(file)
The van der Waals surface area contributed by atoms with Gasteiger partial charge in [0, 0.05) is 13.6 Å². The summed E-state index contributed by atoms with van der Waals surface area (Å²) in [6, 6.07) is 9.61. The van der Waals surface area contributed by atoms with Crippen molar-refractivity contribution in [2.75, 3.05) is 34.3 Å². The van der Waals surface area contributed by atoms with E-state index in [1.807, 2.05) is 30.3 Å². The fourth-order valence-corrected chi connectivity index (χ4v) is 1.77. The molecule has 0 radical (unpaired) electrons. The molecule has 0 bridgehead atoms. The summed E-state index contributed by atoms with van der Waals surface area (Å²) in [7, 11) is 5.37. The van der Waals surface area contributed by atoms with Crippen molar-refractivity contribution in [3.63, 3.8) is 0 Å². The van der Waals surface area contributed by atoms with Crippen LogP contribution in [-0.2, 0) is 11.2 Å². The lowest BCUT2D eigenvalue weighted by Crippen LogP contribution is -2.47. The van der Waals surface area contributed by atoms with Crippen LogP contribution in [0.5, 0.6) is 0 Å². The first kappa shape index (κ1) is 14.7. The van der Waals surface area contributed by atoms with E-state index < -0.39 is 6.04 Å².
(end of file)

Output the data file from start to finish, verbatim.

The van der Waals surface area contributed by atoms with Gasteiger partial charge in [0, 0.05) is 13.6 Å². The summed E-state index contributed by atoms with van der Waals surface area (Å²) in [6, 6.07) is 9.61. The van der Waals surface area contributed by atoms with Crippen molar-refractivity contribution in [2.75, 3.05) is 34.3 Å². The van der Waals surface area contributed by atoms with E-state index in [1.807, 2.05) is 30.3 Å². The fourth-order valence-corrected chi connectivity index (χ4v) is 1.77. The molecule has 0 radical (unpaired) electrons. The molecule has 0 bridgehead atoms. The summed E-state index contributed by atoms with van der Waals surface area (Å²) in [7, 11) is 5.37. The van der Waals surface area contributed by atoms with Crippen molar-refractivity contribution in [3.63, 3.8) is 0 Å². The van der Waals surface area contributed by atoms with Crippen LogP contribution in [-0.2, 0) is 11.2 Å². The lowest BCUT2D eigenvalue weighted by Crippen LogP contribution is -2.47. The van der Waals surface area contributed by atoms with Crippen LogP contribution in [0.5, 0.6) is 0 Å². The first kappa shape index (κ1) is 14.7. The van der Waals surface area contributed by atoms with E-state index < -0.39 is 6.04 Å².